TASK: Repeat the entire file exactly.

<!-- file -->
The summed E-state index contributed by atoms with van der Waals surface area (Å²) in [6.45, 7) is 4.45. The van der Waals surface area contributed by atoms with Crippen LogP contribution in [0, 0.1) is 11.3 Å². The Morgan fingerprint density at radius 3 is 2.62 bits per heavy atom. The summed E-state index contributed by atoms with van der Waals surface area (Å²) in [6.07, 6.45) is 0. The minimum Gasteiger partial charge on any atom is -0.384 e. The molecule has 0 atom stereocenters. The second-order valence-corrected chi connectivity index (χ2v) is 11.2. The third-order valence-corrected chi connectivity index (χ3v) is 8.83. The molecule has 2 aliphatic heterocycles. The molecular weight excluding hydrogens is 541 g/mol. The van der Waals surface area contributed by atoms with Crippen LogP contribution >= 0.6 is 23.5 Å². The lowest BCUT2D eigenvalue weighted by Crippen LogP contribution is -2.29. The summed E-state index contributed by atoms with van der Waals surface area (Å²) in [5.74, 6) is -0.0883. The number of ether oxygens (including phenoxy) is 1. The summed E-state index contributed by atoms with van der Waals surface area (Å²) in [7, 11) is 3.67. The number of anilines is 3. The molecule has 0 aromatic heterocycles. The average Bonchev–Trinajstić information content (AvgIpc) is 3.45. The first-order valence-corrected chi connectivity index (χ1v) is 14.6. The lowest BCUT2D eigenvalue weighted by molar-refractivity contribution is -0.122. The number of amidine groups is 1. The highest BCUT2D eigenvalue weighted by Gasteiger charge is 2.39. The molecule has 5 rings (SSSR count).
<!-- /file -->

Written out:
The summed E-state index contributed by atoms with van der Waals surface area (Å²) in [6.45, 7) is 4.45. The van der Waals surface area contributed by atoms with Crippen LogP contribution in [0, 0.1) is 11.3 Å². The Morgan fingerprint density at radius 3 is 2.62 bits per heavy atom. The summed E-state index contributed by atoms with van der Waals surface area (Å²) in [6.07, 6.45) is 0. The minimum Gasteiger partial charge on any atom is -0.384 e. The molecule has 0 atom stereocenters. The second-order valence-corrected chi connectivity index (χ2v) is 11.2. The third-order valence-corrected chi connectivity index (χ3v) is 8.83. The molecule has 2 aliphatic heterocycles. The molecular weight excluding hydrogens is 541 g/mol. The van der Waals surface area contributed by atoms with Crippen LogP contribution >= 0.6 is 23.5 Å². The lowest BCUT2D eigenvalue weighted by Crippen LogP contribution is -2.29. The summed E-state index contributed by atoms with van der Waals surface area (Å²) in [5.74, 6) is -0.0883. The number of ether oxygens (including phenoxy) is 1. The summed E-state index contributed by atoms with van der Waals surface area (Å²) in [7, 11) is 3.67. The number of anilines is 3. The molecule has 0 aromatic heterocycles. The average Bonchev–Trinajstić information content (AvgIpc) is 3.45. The first-order valence-corrected chi connectivity index (χ1v) is 14.6. The lowest BCUT2D eigenvalue weighted by molar-refractivity contribution is -0.122. The number of amidine groups is 1. The highest BCUT2D eigenvalue weighted by Gasteiger charge is 2.39. The molecule has 5 rings (SSSR count).